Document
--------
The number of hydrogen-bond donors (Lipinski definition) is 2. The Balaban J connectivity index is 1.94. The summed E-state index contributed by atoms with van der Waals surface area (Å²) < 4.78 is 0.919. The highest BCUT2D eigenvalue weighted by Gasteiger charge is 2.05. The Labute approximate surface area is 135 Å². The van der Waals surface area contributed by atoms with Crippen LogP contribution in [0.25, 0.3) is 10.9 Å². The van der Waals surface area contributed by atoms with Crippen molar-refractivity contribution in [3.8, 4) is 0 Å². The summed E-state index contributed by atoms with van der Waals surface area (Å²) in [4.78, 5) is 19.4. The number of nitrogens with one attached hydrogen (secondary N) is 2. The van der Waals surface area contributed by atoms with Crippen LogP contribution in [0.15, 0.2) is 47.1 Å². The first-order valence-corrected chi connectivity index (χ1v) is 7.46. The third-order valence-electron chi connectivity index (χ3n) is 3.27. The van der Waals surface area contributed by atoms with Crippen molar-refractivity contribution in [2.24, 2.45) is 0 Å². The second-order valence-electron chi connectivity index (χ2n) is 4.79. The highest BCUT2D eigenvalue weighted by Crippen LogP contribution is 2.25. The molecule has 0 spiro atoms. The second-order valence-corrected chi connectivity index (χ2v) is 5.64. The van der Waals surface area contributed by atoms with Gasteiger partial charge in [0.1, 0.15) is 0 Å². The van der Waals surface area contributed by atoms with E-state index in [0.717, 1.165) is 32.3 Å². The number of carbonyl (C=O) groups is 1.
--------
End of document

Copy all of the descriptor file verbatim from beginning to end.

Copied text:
The number of hydrogen-bond donors (Lipinski definition) is 2. The Balaban J connectivity index is 1.94. The summed E-state index contributed by atoms with van der Waals surface area (Å²) < 4.78 is 0.919. The highest BCUT2D eigenvalue weighted by Gasteiger charge is 2.05. The Labute approximate surface area is 135 Å². The van der Waals surface area contributed by atoms with Crippen LogP contribution in [0.25, 0.3) is 10.9 Å². The van der Waals surface area contributed by atoms with Crippen molar-refractivity contribution in [3.8, 4) is 0 Å². The summed E-state index contributed by atoms with van der Waals surface area (Å²) in [4.78, 5) is 19.4. The number of nitrogens with one attached hydrogen (secondary N) is 2. The van der Waals surface area contributed by atoms with Crippen LogP contribution in [0.15, 0.2) is 47.1 Å². The first-order valence-corrected chi connectivity index (χ1v) is 7.46. The third-order valence-electron chi connectivity index (χ3n) is 3.27. The van der Waals surface area contributed by atoms with Crippen molar-refractivity contribution in [2.24, 2.45) is 0 Å². The second-order valence-electron chi connectivity index (χ2n) is 4.79. The highest BCUT2D eigenvalue weighted by Crippen LogP contribution is 2.25. The molecule has 0 spiro atoms. The second-order valence-corrected chi connectivity index (χ2v) is 5.64. The van der Waals surface area contributed by atoms with Gasteiger partial charge in [0.1, 0.15) is 0 Å². The van der Waals surface area contributed by atoms with E-state index in [0.717, 1.165) is 32.3 Å². The number of carbonyl (C=O) groups is 1.